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  19. I can't stand bullies and I know the problem goes on with them, always more bullies are born. What a terrible thing you were bullied so as a child and probably were very ashamed and embarrassed about it so kept quiet.
    You asked about my Weimaraner's and do they wear coats. Yes they sure do when the temps drop down in the low 20's or we have a wind chill. Pan took to the cold really well so I figure Kalen will too. When temps are sub zero their feet can be burned and they need booties. Yes your dog is made for the cold and could live outside up here. I like Tracy Kidder's books and have read most of them but didn't know about this one you gave a review on.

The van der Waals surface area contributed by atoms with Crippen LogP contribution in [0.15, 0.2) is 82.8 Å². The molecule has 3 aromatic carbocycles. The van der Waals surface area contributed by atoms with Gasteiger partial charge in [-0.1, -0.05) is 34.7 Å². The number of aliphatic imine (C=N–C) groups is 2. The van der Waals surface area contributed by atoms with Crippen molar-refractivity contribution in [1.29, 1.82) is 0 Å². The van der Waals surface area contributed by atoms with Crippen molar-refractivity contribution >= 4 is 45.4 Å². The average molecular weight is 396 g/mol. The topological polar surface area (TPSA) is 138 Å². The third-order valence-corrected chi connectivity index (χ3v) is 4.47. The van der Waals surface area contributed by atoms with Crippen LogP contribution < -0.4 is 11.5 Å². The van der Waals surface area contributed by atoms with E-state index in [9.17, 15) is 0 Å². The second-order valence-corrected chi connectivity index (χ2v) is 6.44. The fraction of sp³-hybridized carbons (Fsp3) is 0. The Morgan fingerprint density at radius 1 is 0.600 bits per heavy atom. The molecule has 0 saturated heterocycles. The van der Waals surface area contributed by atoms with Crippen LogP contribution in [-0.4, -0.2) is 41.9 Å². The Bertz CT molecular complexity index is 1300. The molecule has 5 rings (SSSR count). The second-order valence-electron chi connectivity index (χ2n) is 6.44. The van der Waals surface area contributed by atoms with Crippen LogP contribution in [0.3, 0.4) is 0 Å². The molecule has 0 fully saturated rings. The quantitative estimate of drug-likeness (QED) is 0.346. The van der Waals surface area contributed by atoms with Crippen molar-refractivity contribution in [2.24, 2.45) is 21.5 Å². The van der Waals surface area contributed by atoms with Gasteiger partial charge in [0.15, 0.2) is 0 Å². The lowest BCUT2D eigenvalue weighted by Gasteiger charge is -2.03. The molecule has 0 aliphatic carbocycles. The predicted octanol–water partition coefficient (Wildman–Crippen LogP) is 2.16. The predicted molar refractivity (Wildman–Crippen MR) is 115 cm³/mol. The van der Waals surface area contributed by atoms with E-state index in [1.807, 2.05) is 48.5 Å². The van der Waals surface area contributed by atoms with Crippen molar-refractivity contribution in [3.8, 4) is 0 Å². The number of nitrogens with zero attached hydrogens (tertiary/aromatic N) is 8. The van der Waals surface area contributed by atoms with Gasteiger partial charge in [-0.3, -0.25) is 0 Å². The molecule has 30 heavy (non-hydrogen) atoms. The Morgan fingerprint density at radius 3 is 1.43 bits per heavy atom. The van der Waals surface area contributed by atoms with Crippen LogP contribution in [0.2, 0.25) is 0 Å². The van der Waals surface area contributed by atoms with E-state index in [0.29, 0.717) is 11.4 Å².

Nan

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  20. Amy: I think these young people who commit suicide because of bullying touch all our hearts. It is a terrible situation. Thank you for visiting my blog.

    The Old Geezer: Since my bullying experience took place 60 years ago, I'm not sure it has increased. I think it has gotten more vicious with the internet and the social networks. It is there for all to see so to speak.

    Nan: Oh, I can imagine, sub zero will require booties. And yes, bullying is terrible. I hope that something can be done in the aftermath of the recent suicides, but I have no idea what.

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  21. Thought provoking post.
    So very sad.
    Thank you for your insight on the bullying issue....so glad you came out stronger in the end because of it!

    Thanks for stopping by my blog.
    I am so very glad you did!

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  22. Dawn: It is so sad. Thank you for stopping by my blog. I'm so glad I found yours.

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  23. Well done, Inger...